Is Valentine's Day biblical?

I want to buy my wife flowers and candy, but I don’t want to do this if it is a sin to celebrate Valentine’s Day. What are your thoughts on this?
The term “valentine" comes from the from the Latin word valens meaning to be in good health. Valentine’s Day occurs every year on February 14 in the United States. It’s also celebrated in Australia, Canada, France, Mexico, etc. It is customary for loved ones and friends to purchase candy, flowers and other gifts such as jewelry to share with others on this day.

But where did Valentine’s Day originate? Are there any saints associated with it? Who or what is Cupid? Should Christians celebrate this day?

St. Valentine – The Legend

Some have suggested that there is a patron saint associated with Valentine’s Day. Within Catholic theology, among many other things, Saint Valentine is considered the patron saint of love, marriages, engagements, young people, greetings, beekeepers and epilepsy. [1]

The Catholic Church officially recognizes Valentine as a real person who died in 270 A.D. [1] However, this was questioned as early as 496 A.D. by Pope Gelasius I. In fact, there are at least a dozen or so Valentines, including one pope (827 A.D.), associated with the celebration of Valentine’s Day. [2] One legend asserts that a Valentine of Rome was a priest martyred on February 14 under the rule of Claudius II. Others say that the patron saint of this day is Saint Valentine of Terni who was also martyred by the same emperor on February 14 but in a different year. Yet, others say that both of these two men are actually one and the same. So, the identity of St. Valentine is rather shrouded in mystery.

Although the truth behind St. Valentine’s existence is full of questions, all the stories seem to see him as a hero and a romantic figure, which became especially popular in England and France just as today in many romance novels and movies like, some might say, a Hallmark romance movie per se.

However, Christians shouldn't worship saints. St. Peter and St. Paul both refused to be worshiped (cf. Acts 10:25-25; 14:11-18).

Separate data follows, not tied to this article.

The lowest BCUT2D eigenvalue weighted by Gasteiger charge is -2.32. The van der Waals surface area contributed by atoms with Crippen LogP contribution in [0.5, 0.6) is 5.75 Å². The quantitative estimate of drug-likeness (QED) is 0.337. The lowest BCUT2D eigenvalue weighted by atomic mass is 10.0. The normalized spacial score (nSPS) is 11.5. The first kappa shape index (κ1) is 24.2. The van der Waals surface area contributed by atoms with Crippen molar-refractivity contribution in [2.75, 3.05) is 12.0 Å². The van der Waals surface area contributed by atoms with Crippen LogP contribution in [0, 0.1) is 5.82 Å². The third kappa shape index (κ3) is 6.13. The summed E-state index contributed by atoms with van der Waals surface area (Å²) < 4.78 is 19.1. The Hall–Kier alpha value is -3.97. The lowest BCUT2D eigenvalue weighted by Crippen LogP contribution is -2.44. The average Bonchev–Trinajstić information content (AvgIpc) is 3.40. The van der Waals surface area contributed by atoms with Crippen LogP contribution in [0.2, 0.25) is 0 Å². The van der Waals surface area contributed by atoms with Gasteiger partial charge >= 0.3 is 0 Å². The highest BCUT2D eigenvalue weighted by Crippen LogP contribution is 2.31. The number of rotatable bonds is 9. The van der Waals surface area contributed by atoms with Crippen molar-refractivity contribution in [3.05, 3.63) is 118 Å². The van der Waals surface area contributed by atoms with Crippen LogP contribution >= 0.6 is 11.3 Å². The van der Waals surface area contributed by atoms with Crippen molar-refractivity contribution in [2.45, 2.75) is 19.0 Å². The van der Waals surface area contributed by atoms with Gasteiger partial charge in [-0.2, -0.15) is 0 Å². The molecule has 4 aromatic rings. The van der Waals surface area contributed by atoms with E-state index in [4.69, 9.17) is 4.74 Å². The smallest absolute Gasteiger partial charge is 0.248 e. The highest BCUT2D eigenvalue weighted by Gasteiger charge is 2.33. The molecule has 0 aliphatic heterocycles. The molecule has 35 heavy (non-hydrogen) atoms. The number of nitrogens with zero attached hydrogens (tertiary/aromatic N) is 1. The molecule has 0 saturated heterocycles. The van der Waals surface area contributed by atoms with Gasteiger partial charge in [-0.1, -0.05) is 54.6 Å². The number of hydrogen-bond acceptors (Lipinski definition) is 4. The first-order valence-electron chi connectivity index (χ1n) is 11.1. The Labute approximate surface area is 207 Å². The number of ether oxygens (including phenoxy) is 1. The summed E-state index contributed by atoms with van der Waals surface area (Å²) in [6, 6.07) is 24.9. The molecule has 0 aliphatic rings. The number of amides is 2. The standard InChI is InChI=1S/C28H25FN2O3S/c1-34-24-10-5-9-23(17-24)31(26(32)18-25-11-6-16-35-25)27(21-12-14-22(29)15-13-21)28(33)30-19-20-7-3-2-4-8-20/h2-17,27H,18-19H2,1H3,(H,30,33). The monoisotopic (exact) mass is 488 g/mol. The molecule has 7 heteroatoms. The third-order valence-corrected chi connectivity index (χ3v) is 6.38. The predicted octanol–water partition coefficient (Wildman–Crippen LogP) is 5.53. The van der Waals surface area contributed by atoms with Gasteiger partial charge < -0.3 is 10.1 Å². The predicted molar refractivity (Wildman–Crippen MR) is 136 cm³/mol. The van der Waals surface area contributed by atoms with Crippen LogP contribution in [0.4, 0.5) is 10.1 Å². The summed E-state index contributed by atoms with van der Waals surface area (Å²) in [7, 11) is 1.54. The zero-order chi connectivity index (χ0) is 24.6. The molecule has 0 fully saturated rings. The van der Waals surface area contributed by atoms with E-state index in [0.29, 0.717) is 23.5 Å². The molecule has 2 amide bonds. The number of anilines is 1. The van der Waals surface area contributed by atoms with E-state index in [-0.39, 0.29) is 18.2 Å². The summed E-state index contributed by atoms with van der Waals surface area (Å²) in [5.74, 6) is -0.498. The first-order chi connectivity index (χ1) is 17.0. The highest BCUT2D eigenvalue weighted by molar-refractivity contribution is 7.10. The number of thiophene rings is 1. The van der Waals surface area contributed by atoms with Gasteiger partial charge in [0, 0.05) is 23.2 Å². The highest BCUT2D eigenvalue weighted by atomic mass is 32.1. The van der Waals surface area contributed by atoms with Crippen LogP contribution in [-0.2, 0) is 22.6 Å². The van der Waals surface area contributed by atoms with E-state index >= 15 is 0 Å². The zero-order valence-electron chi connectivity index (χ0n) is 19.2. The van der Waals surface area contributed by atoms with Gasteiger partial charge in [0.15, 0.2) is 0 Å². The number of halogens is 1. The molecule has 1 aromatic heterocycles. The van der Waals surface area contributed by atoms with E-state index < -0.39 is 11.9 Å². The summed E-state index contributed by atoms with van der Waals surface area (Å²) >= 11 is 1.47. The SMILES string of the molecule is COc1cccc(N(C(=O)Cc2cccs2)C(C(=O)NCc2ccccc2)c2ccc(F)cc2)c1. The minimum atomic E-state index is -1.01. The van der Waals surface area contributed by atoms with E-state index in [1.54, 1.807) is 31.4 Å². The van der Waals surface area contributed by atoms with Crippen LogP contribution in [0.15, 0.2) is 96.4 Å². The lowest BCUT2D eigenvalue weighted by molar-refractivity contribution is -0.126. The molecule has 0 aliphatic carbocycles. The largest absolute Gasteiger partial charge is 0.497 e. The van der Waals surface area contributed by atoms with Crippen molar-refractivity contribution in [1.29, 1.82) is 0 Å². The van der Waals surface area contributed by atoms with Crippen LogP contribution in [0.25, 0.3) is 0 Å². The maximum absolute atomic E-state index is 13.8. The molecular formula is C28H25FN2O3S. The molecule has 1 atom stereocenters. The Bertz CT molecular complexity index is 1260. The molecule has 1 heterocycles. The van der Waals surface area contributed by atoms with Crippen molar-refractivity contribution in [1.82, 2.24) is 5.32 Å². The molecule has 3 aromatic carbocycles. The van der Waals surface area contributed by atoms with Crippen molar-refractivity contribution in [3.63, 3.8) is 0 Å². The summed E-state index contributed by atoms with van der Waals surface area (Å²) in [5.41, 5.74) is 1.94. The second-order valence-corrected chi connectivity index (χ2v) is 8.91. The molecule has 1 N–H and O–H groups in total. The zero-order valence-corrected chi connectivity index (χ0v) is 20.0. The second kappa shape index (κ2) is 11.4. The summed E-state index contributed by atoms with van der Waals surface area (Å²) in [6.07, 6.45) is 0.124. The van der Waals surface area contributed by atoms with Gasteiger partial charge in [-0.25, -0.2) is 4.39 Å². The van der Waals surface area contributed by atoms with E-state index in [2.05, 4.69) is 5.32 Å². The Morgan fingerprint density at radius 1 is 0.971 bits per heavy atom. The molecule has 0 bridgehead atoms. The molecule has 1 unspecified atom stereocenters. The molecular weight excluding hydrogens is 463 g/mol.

Cute Cupid – The Legend

Have you ever seen a picture of a cute, rather chubby, naked, angel-type figure launching arrows of love at unsuspecting lovers? This character is Cupid, whose name comes from the Latin word Cupido meaning "desire." But his origin isn’t so cute. I remember learning in high school that the Roman god Cupid had his roots in Greek mythology. He was the Greek god of love known as Eros (from which we obtain our word “erotic”) and is symbolized by a bow and arrow. He too is a rather mysterious figure. Some say he was “the son of Nyx and Erebus; or Aphrodite and Ares; or Iris and Zephyrus; or even Aphrodite and Zeus.” [3]

In history, Eros is depicted as a handsome but threatening teen figure who would play with the hearts of mortals and gods to cause mayhem. Only later was he portrayed as the little child-like figure we observe on some Valentine’s Day cards today.

The Bible instructs us not to worship other gods (Exod. 20:3; 1 Cor. 10:20; cf. Mark 7:7; John 4:24). And Paul writes, “Have nothing to do with irreverent, silly myths. Rather train yourself for godliness” (1 Tim. 4:7). Christians shouldn’t worship other gods or entertain myths.

Valentine’s Day – It’s Origins

Some believe that Valentine’s Day is celebrated to commemorate the anniversary of Saint Valentine’s death or burial. But others believe it was an effort by the Catholic Church to Christianize the pagan celebration of Lupercalia. According to Wiki, “Lupercalia was an ancient, possibly pre Roman pastoral annual festival, observed in the city of Rome between 13-15 February to avert evil spirits and purify the city, releasing health and fertility. Lupercalia was also called dies Februatus, after the instruments of purification called februa, which gave February (Februarius) its name.” [4]